• Affect vs. Effect

    Photo credit: Sharon on Flickr.
    Photo Credit: Flickr

    I got another request for a grammar lesson.

    This time, I’ll be covering the difference between affect and effect. I’ll try to keep it simple.

    Affect is most often used as a verb. It means “to influence” or “to act in some disingenuous way.” For example:

    The average rainfall affects how much the plants will grow.

    When asked about her husband’s murder, she affected grief.

    Effect, on the other hand, most often makes an appearance as a noun. You can think of it as another word for “result.” Consider the following:

    The sun’s ultraviolet radiation can have several negative effects on your skin.

    Sometimes, however, the rules for affect and effect can change (Isn’t grammar maddening?). Although affect is usually a verb, it can be used as a noun when talking about psychology because you can never truly understand what another human being is feeling; only how they seem to be feeling. For instance:

    She showed a frustrated affect.

    Likewise, the word effect can sometimes manifest as a verb. In this case, you can interpret it to mean “to bring about” or “to cause.” Check out this sentence:

    The seminar effected donations for the local food pantry.

    Grammar is confusing. There are so many rules and exceptions that sometimes it all feels overwhelming. That’s why I want to help.

    How do you remember the difference between these two? What other grammar topics do you struggle with?

  • That vs. Which

    Photo credit: Daniel Silliman on Flickr
    Photo Credit: Flickr
    Since my last grammar post, I’ve had several requests for more.

    I love talking to people about grammar, so I’m happy to help. Our lesson for today is when to use that versus when to use which. Like the rules for using between and among, this lesson should be pretty simple – or, at least, that’s what I’m hoping.

    Basically, which can usually be taken out while that is necessary to preserve the meaning of the sentence.

    Consider the following example:
    Wine that is imported from France is expensive.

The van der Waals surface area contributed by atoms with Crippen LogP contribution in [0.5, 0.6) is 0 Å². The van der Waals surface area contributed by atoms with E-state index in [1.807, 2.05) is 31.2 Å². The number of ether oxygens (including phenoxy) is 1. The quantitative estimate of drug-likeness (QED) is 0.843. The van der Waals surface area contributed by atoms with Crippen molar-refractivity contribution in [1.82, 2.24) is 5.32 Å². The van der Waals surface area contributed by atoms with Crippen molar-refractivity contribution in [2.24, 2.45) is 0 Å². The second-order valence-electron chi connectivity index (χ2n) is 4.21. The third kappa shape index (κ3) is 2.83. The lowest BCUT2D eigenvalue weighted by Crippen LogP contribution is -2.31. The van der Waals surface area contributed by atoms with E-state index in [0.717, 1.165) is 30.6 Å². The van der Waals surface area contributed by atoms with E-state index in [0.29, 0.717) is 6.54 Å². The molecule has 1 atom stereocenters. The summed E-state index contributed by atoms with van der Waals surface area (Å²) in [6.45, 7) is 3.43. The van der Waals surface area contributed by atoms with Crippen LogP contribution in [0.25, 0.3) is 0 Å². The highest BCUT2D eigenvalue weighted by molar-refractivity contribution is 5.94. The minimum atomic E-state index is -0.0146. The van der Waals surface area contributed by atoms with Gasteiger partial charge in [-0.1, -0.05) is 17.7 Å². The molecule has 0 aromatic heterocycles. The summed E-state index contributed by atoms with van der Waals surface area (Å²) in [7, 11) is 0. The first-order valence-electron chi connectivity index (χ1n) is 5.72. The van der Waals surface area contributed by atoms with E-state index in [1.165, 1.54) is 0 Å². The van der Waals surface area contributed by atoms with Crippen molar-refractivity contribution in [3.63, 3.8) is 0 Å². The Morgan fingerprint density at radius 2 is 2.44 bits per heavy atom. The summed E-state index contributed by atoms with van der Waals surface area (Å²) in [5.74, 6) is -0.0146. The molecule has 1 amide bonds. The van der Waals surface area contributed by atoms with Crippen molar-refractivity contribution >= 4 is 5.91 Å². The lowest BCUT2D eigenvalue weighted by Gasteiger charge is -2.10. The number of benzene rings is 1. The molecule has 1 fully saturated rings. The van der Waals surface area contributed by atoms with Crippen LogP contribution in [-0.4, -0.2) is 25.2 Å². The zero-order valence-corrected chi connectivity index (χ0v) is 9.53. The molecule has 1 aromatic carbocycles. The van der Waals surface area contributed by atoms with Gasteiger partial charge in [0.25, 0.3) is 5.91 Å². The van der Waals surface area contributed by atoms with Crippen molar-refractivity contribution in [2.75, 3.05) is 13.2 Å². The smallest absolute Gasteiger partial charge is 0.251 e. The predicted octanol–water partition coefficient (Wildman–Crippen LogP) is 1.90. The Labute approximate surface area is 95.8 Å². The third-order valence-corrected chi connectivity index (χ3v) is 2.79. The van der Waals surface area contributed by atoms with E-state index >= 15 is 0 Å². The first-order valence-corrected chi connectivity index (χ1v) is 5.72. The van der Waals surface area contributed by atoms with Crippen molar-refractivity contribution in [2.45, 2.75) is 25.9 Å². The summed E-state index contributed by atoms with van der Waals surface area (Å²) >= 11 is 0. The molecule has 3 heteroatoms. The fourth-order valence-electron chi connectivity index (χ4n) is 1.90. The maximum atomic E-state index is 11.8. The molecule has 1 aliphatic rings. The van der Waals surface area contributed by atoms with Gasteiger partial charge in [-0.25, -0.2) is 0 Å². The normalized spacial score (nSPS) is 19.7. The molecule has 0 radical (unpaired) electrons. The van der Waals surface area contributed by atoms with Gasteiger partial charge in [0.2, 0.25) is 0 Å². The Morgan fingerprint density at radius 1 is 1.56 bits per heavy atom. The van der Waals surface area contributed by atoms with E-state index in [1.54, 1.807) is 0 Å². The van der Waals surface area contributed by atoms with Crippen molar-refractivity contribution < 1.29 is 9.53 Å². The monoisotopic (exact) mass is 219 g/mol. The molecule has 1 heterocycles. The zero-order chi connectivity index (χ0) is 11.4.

Is all wine expensive? No, just wine imported from France (as far as this sentence is concerned). Therefore, that is the best choice to maintain the integrity of the sentence. If we take out the word that and replace it with which, the whole meaning of the sentence is changed. Check it out:

    Wine, which is imported from France, is expensive.
    Not all wine is imported from France, so this sentence doesn’t make much sense.

    Here’s another one:
    Plants, which generate energy through photosynthesis, need a certain amount of sunlight to survive.
    Since all plants utilize photosynthesis, the word that fits best.

    This post is short, but hopefully helpful! Just like everything else in life, remember that practice makes perfect when it comes to grammar.

    Do you ever get confused with that and which? Did you find this post helpful? What other grammar concepts would you like to see covered?
  • Between vs. Among

    Photo credit: Gwydion M. Williams on Flickr
    Photo Credit: Flickr

    I haven’t talked much about English grammar rules on this blog. It’s time for that to change,

    As writers, good knowledge of grammar can only help you in your writing projects. I always assume that everyone has the same grasp of basic grammar rules as I do, but you know what they say about assuming things.

    When I was in high school, a woman named Mrs. Landreth taught me everything I know about grammar. In fact, I still refer to the notebook I kept in her class. Not everyone has a Mrs. Landreth. I guess that’s where I come in.

    One of the easiest grammar lessons I can teach you is the difference between (ha) the words between and among.

    You should use the word between when referring to two subjects. For instance: Mr. Brown lives between Mr. Pink and Mrs. Gray.

    In contrast, you should use the word among when three or more different subjects are concerned. For example: “Always shoot for the moon. Even if you miss, you’ll land among the stars.”

    Pretty simple, right?

    What do you think of this little grammar lesson? What other grammar questions would you like to see answered?

    Tweet tweet:

    When should you use “between”? What about “among”? Writer @thecollegenov has the answer. (Click to tweet)